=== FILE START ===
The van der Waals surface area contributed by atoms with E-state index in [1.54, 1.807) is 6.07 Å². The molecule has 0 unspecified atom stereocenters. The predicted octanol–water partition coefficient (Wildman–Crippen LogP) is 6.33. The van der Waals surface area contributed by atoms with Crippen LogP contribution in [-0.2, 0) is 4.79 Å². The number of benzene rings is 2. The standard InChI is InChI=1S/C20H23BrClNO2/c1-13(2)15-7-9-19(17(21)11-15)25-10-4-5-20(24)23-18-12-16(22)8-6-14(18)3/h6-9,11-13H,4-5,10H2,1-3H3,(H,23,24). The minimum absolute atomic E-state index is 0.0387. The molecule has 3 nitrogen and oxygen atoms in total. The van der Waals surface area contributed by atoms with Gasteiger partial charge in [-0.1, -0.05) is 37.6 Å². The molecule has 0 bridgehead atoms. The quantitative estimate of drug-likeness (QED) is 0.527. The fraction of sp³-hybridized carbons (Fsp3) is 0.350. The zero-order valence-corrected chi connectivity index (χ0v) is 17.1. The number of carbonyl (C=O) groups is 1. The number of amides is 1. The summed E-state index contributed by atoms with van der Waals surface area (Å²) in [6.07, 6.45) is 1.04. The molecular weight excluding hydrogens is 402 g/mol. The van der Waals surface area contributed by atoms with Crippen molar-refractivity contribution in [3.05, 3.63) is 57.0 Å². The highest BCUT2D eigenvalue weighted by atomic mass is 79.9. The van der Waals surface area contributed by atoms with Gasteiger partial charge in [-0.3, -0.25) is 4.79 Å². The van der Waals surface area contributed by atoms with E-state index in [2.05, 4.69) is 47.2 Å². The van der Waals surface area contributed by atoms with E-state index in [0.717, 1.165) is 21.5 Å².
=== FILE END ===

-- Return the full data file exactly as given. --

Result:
The van der Waals surface area contributed by atoms with E-state index in [1.54, 1.807) is 6.07 Å². The molecule has 0 unspecified atom stereocenters. The predicted octanol–water partition coefficient (Wildman–Crippen LogP) is 6.33. The van der Waals surface area contributed by atoms with Crippen LogP contribution in [-0.2, 0) is 4.79 Å². The number of benzene rings is 2. The standard InChI is InChI=1S/C20H23BrClNO2/c1-13(2)15-7-9-19(17(21)11-15)25-10-4-5-20(24)23-18-12-16(22)8-6-14(18)3/h6-9,11-13H,4-5,10H2,1-3H3,(H,23,24). The minimum absolute atomic E-state index is 0.0387. The molecule has 3 nitrogen and oxygen atoms in total. The van der Waals surface area contributed by atoms with Gasteiger partial charge in [-0.1, -0.05) is 37.6 Å². The molecule has 0 bridgehead atoms. The quantitative estimate of drug-likeness (QED) is 0.527. The fraction of sp³-hybridized carbons (Fsp3) is 0.350. The zero-order valence-corrected chi connectivity index (χ0v) is 17.1. The number of carbonyl (C=O) groups is 1. The number of amides is 1. The summed E-state index contributed by atoms with van der Waals surface area (Å²) in [6.07, 6.45) is 1.04. The molecular weight excluding hydrogens is 402 g/mol. The van der Waals surface area contributed by atoms with Crippen molar-refractivity contribution in [3.05, 3.63) is 57.0 Å². The highest BCUT2D eigenvalue weighted by atomic mass is 79.9. The van der Waals surface area contributed by atoms with Gasteiger partial charge in [-0.3, -0.25) is 4.79 Å². The van der Waals surface area contributed by atoms with E-state index in [2.05, 4.69) is 47.2 Å². The van der Waals surface area contributed by atoms with E-state index in [0.717, 1.165) is 21.5 Å².